Peppermint Twist

On the eleventh day of Christmas my bartender made for me, a Peppermint Twist so yummy…

I got this recipe from my sister; I’m not exactly sure where she got it. This turned out to be exceptionally good. You can’t go wrong with chocolate and peppermint.

Peppermint Twist
Printer-friendly recipe
Makes 1 large or small 2 cocktails

3 oz crème de cacao (dark)
2 oz cream
2 oz peppermint schnapps
Crushed peppermint candies

Put peppermint candies in Ziploc bag and crush into small pieces; put on plate.
Line glass rims with crème de cacao, press into crushed peppermint candies. Shake ingredients with ice; strain into glass(es).

Note: the original recipe calls for the drink to be served in two vignette Port wine glasses. Our bartender suggests either pouring the entire drink into a highball glass or into two rocks glasses or 2 martini glasses.

The 12 Cocktails of Christmas

I have been waiting to post about this for weeks. But, since it relates to Christmas (and it’s not even Thanksgiving yet), I forced myself to wait until November to share this with all of you. That way, if you want to participate, you have a month to come up with some drinks.

I came up with the idea of doing a 12 cocktails of Christmas, where each day, Dec 1-12, I’d feature a new holiday cocktail. I’ve been brainstorming different flavor combonations and drinks, along with the help of my sister-in-law (an NYC bartender). So many people do 12 treats or desserts of Christmas that I thought it would be fun and different to feature cocktails instead.

I’m extending an open invitation to any blogger who wants to join in. You drinks can be virgin, spiked, old posts, new posts; there really are no rules except it has to be a beverage. You can join me in posting every day or once, twice, as many times as you want, I’m pretty easy going.

If you’re interested, leave a comment or email me (surlykitchen@gmail_dot_com). That way I can remind you as the time comes closer to December 1st. I’m setting up a code for the picture above, which will serve as a button in your blog’s side bar, if you want to add it.

I’m actually really excited about this because it involves no cooking! I’m still adjusting to my new doses of medications, and have no energy and no desire to cook. But I promise as soon as I feel better I will post all kinds of deliciousness.

Pork and Sauerkraut

Everyone, I’m sure has their own New Year’s traditions. Southerners eat black-eyed peas (which resemble coins), Italians eat lentils (which, again, look like coins), some eat fish (fish swim forward, therefore, by eating fish you can move forward in the new year), greens (kale, cabbage, collard greens, because green=money) and of course pork (since pigs root around and push their snouts forward). Growing up in my family, my grandmother, who is of German descent, believed firmly in eating pork and sauerkraut on New Year’s day. Grammy’s secret to making sauerkraut more palatable was to sprinkle brown sugar over it. Any New Year’s that I stopped by for a visit this dish is what she would have in the oven. As kids, my sister, brother, and I were never really excited to eat sauerkraut. It smelled so bad, kinda like sweaty feet. But my sweet Grammy would make all of us eat at least one bite of sauerkraut (which was usually mixed in with mashed potatoes) to give us luck in the coming year. As I got older and my tastebuds changed, I began to warm up to sauerkraut, happily eating it on New Years. Sadly, to this day, neither of my siblings upholds the tradition of pork and sauerkraut on New Year’s. I have been faithful to this tradition, though. Even in college, I would make pork and sauerkraut on New Year’s day for myself and any friends who wanted to join me. Grammy would be so pleased when I would call to wish her a happy New Year and to let her know that I was being a good German girl by eating my pork and sauerkraut.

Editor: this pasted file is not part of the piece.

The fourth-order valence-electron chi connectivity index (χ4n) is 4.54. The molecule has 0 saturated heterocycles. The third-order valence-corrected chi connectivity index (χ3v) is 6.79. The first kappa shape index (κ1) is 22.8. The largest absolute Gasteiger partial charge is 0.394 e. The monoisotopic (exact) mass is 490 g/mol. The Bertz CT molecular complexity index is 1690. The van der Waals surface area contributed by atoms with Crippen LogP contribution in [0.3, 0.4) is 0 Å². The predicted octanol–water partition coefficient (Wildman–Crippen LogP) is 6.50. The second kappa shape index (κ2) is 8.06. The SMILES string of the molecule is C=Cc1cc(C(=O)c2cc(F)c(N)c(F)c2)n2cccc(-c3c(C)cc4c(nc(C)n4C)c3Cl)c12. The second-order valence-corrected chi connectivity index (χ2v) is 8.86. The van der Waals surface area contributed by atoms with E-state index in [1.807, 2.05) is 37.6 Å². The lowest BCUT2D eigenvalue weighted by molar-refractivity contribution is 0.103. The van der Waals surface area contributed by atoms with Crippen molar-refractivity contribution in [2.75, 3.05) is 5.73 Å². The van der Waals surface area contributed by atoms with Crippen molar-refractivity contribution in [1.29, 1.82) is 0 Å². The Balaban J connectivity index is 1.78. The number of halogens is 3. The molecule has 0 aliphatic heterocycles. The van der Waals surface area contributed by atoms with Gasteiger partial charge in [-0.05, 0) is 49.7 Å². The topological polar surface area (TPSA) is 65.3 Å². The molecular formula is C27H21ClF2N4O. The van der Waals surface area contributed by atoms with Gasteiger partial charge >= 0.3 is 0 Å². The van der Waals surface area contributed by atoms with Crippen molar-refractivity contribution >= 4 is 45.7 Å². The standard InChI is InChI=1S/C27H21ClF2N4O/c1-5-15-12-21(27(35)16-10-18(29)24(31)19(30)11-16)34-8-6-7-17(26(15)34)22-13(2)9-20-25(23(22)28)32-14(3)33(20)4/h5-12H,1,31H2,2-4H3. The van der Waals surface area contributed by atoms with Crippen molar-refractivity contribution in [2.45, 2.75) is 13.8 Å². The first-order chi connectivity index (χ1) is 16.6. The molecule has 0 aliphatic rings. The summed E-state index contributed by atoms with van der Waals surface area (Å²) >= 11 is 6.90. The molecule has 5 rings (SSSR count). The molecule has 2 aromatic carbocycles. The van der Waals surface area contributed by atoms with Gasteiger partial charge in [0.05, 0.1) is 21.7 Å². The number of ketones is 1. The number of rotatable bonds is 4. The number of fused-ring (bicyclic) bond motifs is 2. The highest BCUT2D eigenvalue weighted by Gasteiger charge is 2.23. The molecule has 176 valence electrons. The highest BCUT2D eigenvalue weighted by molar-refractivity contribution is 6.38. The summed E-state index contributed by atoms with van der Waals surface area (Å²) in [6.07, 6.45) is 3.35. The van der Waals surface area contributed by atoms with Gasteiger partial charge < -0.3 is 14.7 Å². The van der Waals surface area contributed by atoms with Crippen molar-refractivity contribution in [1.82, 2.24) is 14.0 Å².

Now, it’s my turn to make sure that my boyfriend, who isn’t a fan of sauerkraut, eats at least one bite on New Year’s for good luck. Usually, I’m the one who ends up eating the sauerkraut leftovers, but this year that all changed. My boyfriend actually willingly ate 2 servings of sauerkraut, and even ate most of the leftovers. I was shocked and happy. I tweaked my methods slightly this year and came up with how I will probably prepare my sauerkraut next year. Also, I noticed that this year my kitchen didn’t reek of cabbage, nor did the refrigerator. I’m not sure what my luck was, but I’m going to guess it was from the apple and apple juice I added this year.

Pork and Sauerkraut
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Serves 4

4 boneless pork chops
1 bag sauerkraut
1 apple, cored and sliced (I used a gala)
Brown sugar, to taste
Cinnamon, to taste
Apple juice or apple cider

Season both sides of each pork chop with salt and pepper. Sear in skillet over med-high heat until each side is lightly browned.*

Put some sauerkraut in the bottom of a baking dish, and sprinkle with brown sugar, then assemble the pork chops in dish. I laid the apple slices around the pork and sprinkled them with cinnamon and brown sugar. Then top the pork chops with the rest of the sauerkraut, and sprinkle with brown sugar.

Pour some apple juice or cider over everything (I didn’t measure, but I think I used about 1/3 c). Cover with foil and bake in oven at 350F until the pork is cooked through. My pork chops were thick so this took about 45 minutes.

When I check the pork for doneness (after about 30 min), I also test the sauerkraut to make sure it’s no longer sour, but nicely sweetened. If it still tastes sour I just sprinkle more brown sugar over it.

I baked the pork uncovered for the last 5-10 minutes to reduce the apple juice a bit. Serve and enjoy a New Year filled with luck.

*Note: sometimes I don’t sear the pork, I just put it into the dish and let it bake. It’s up to you and if you want to dirty another dish